In all fairness to Section A, the evening was a pleasure. A buffet dinner at the Bombay Club, a genuine attempt to make the partners feel included, and a lot of good-natured mockery. I had an extremely enjoyable semi-political discussion with the Libertarian sitting to my left, who was so kind that he didn't even mock me when after my third glass of wine, I could no longer pronounce "Libertarian." But, there were a few things that did annoy me to no end:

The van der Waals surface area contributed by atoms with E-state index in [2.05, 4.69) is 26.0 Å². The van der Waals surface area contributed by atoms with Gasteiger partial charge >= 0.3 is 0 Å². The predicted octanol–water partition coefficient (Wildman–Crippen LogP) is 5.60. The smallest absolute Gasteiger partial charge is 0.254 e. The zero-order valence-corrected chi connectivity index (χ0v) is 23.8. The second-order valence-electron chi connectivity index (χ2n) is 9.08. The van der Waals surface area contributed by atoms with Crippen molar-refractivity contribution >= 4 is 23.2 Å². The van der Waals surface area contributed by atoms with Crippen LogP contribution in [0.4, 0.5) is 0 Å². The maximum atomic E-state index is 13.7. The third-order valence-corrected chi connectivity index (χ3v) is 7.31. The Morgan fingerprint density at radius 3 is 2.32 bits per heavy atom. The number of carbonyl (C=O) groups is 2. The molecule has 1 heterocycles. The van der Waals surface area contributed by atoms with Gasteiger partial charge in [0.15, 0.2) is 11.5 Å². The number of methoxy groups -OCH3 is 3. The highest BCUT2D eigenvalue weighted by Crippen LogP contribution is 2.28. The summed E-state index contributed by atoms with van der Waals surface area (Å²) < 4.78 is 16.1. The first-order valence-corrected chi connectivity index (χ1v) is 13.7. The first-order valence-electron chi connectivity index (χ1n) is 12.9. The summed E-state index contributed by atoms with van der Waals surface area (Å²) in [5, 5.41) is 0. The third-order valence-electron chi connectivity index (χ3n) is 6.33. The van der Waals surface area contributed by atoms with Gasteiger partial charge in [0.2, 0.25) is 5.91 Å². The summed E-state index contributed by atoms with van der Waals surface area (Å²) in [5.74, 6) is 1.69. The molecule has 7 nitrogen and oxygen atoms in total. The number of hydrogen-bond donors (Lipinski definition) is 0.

1. The "Girls of Section A Calendar." Now, before you get your panties in a wad, let it be known that the images are harmless. Just picture after picture of the women in the class flipping off whomever was taking their picture. Harmless. But what's with this "girls" crap? The women in that class are all adults as far as I can see, and I don't hear the males calling themselves the "boys of section A." C'mon folks. Time magazine may have declared feminism dead, but that doesn't mean we've all gone back to being girls.